DK: How would you describe your songwriting process? Do you write mostly by yourself, or do you like to co-write?

Dennen: Sometimes I co-write, but very rarely. In general, I love co-writing with people for fun, or if you have a project for another artist. But for me and my songs, I’m way too picky and stubborn. It’s hard for me to put aside one of my ideas and go with somebody else’s, when I like my idea better. Creatively, that’s a hard thing for me…that’s why I’m a singer/songwriter. Being a singer/songwriter means a lot more to me than I think it means to other people. To me, Paul Simon writes songs that only he can write, that come from his experiences and from the way that he sees the world. And I love him so much, because I love the way he sees the world, and his sensibility. That’s why I wanted to be a singer/songwriter.

DK: I like your title song “See The World,” from your new album. What inspired you to write that song?

Dennen: Well, my son had been born, and he would just crawl around. That first year, it was easy because he would lay on the floor. and I’d play guitar. And I came up with ideas for songs…I would play guitar while he would roll around and crawl around on the floor. Most of the ideas weren’t that great, but I thought “See the World” was special, because it started out as a song, talking to my son. I was like, “What are you going to do with your amazing life ahead of you?” But then a lot of reflection from my own perspective came into it. Then when I had the idea for the chorus—“Get out and see the world with your own eyes”—it felt like I wasn’t writing a song about just those things I mentioned. I felt like I was writing a song for everyone, making a case for everyone to expand their horizons. And I thought, this is a special song. I need to make sure to do this song justice. That’s why I chose it as the title track.

Here’s the lyric video of Brett Dennen’s new song, “Serenity Now.”

DK: Another song I like on your new album is “Kumbaya, Life Rolls On,” which has a nice feeling and flow to it. How did you write that song?

Dennen: “Kumbaya” is a song that I think came rebounding from more [optimistic] songs like “See the World.” I always wanted to write a song that was a guy telling a story about their life, and all the opportunities they didn’t take. It’s a song about a guy who had a bunch of dreams, and set out to do a bunch of things, but then life just kept happening and he kept rolling on. And then he’s looking back and wondering what happened to it all, and where it all went.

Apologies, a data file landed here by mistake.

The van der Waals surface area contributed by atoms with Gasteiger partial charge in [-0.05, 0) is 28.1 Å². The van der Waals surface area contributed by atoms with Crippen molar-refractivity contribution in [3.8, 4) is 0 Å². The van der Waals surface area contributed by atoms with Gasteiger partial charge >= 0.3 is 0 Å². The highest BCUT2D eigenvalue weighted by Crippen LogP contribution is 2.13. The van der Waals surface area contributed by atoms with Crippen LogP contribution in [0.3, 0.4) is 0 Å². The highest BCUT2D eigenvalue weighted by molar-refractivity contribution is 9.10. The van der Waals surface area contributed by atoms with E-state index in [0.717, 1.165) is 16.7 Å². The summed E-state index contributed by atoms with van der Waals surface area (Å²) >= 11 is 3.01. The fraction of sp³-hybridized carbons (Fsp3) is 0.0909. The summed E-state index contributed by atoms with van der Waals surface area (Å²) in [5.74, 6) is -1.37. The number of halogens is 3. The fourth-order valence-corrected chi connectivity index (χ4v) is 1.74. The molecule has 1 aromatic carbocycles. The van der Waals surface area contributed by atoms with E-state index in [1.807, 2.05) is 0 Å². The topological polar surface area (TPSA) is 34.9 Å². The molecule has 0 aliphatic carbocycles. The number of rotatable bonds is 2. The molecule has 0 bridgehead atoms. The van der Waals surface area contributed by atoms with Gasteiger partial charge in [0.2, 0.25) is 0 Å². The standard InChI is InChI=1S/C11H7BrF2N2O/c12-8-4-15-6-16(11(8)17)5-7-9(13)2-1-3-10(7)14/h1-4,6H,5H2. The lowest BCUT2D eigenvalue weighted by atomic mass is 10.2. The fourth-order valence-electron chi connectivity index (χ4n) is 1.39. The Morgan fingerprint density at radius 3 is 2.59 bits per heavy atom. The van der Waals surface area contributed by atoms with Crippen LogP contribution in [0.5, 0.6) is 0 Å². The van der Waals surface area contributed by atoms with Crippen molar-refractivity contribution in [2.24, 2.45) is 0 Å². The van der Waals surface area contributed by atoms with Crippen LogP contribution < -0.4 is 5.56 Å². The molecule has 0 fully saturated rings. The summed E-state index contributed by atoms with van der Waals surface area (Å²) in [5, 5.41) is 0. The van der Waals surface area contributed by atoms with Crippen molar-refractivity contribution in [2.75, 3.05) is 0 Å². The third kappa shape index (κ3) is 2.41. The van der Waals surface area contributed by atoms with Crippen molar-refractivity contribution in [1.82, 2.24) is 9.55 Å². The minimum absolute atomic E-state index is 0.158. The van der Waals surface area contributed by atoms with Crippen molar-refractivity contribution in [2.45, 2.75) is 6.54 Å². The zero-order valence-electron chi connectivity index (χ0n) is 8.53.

DK: Besides “See the World” and “Kumbaya,” what are your favorite songs on your new album?

Dennen: I love “Couldn’t Help Myself,” because it’s something that I haven’t really done before. The lyrics are very precise; there’s not many words in the song. And it’s groove-driven, and that’s not something I’ve done a lot. So I really like that, and I love the song “Serenity Now,” which I think is a well-written song in terms of melody. There are nice chord changes in it, and I think the inherent melody that it’s in those chords and the way it moves through the progressions as it changes in the song, I think it’s very subtle but it’s just the right amount. And I think the story is really nice and the performance is  good. To me, it feels good, and I always wanted to have a song like that.

DK: For new music fans who like your new album and want to discover more of your music, which of your older albums do you recommend they check out?

Dennen: I would say that So Much More is sort of my quintessential album. But for a lot of my audience, their favorite is Loverboy. But I’ve got to say, an album that I think gets overlooked is Por Favor, and that’s a special one for me. I understand why it gets overlooked because it’s not for everybody, but that’s my sleeper favorite album.

DK: Over the years, you’ve been signed with major labels, smaller labels, and you’ve released your own albums. So how do you view yourself? Do you consider yourself an independent artist?

Dennen: Yeah, I would consider myself an independent artist, especially now. I have been on a major label, but I never really felt the support of a major while I was there. I didn’t feel like a major label artist who had a lot backing me up. I didn’t feel like I was part of a big machine, and even then I felt like I was still a small operation. Yeah, I have bounced around a lot like you said. But I’ve kept my songs, and try to maintain what I do, which is try to find my way through the world and express myself through songs.

Here’s the link to Brett Dennen’s site:

Dale Kawashima is the Head of SongwriterUniverse and a music journalist. He’s also a music publishing exec who has represented the song catalogs of Michael Jackson, Prince, Bruce Springsteen, Bob Dylan and Motown Records.
Dale Kawashima